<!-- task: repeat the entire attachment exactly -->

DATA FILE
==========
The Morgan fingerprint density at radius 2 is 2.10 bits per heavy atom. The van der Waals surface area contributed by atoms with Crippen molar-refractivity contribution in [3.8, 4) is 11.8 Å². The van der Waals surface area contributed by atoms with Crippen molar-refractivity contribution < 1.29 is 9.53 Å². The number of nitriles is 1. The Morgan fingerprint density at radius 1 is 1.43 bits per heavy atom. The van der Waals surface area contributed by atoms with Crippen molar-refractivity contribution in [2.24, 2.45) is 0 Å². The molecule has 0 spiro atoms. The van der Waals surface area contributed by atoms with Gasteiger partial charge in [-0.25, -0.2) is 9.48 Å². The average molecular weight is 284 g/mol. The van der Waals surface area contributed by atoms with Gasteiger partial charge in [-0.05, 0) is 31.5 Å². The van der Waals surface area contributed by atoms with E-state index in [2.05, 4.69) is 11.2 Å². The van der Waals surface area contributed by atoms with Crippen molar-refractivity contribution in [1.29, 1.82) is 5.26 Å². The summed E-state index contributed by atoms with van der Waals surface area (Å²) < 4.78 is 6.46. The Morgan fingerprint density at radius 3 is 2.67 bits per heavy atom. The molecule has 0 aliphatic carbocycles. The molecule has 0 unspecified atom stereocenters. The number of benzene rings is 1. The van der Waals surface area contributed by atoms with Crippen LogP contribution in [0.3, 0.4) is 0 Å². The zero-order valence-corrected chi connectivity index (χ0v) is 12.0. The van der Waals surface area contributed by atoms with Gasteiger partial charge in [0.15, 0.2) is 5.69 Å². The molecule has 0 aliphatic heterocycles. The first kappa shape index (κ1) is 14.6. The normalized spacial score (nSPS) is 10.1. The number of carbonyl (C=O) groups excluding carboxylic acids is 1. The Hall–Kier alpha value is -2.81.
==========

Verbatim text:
The Morgan fingerprint density at radius 2 is 2.10 bits per heavy atom. The van der Waals surface area contributed by atoms with Crippen molar-refractivity contribution in [3.8, 4) is 11.8 Å². The van der Waals surface area contributed by atoms with Crippen molar-refractivity contribution < 1.29 is 9.53 Å². The number of nitriles is 1. The Morgan fingerprint density at radius 1 is 1.43 bits per heavy atom. The van der Waals surface area contributed by atoms with Crippen molar-refractivity contribution in [2.24, 2.45) is 0 Å². The molecule has 0 spiro atoms. The van der Waals surface area contributed by atoms with Gasteiger partial charge in [-0.25, -0.2) is 9.48 Å². The average molecular weight is 284 g/mol. The van der Waals surface area contributed by atoms with Gasteiger partial charge in [-0.05, 0) is 31.5 Å². The van der Waals surface area contributed by atoms with E-state index in [2.05, 4.69) is 11.2 Å². The van der Waals surface area contributed by atoms with Crippen molar-refractivity contribution in [1.29, 1.82) is 5.26 Å². The summed E-state index contributed by atoms with van der Waals surface area (Å²) < 4.78 is 6.46. The Morgan fingerprint density at radius 3 is 2.67 bits per heavy atom. The molecule has 0 aliphatic carbocycles. The molecule has 0 unspecified atom stereocenters. The number of benzene rings is 1. The van der Waals surface area contributed by atoms with Crippen LogP contribution in [0.3, 0.4) is 0 Å². The zero-order valence-corrected chi connectivity index (χ0v) is 12.0. The van der Waals surface area contributed by atoms with Gasteiger partial charge in [0.15, 0.2) is 5.69 Å². The molecule has 0 aliphatic heterocycles. The first kappa shape index (κ1) is 14.6. The normalized spacial score (nSPS) is 10.1. The number of carbonyl (C=O) groups excluding carboxylic acids is 1. The Hall–Kier alpha value is -2.81.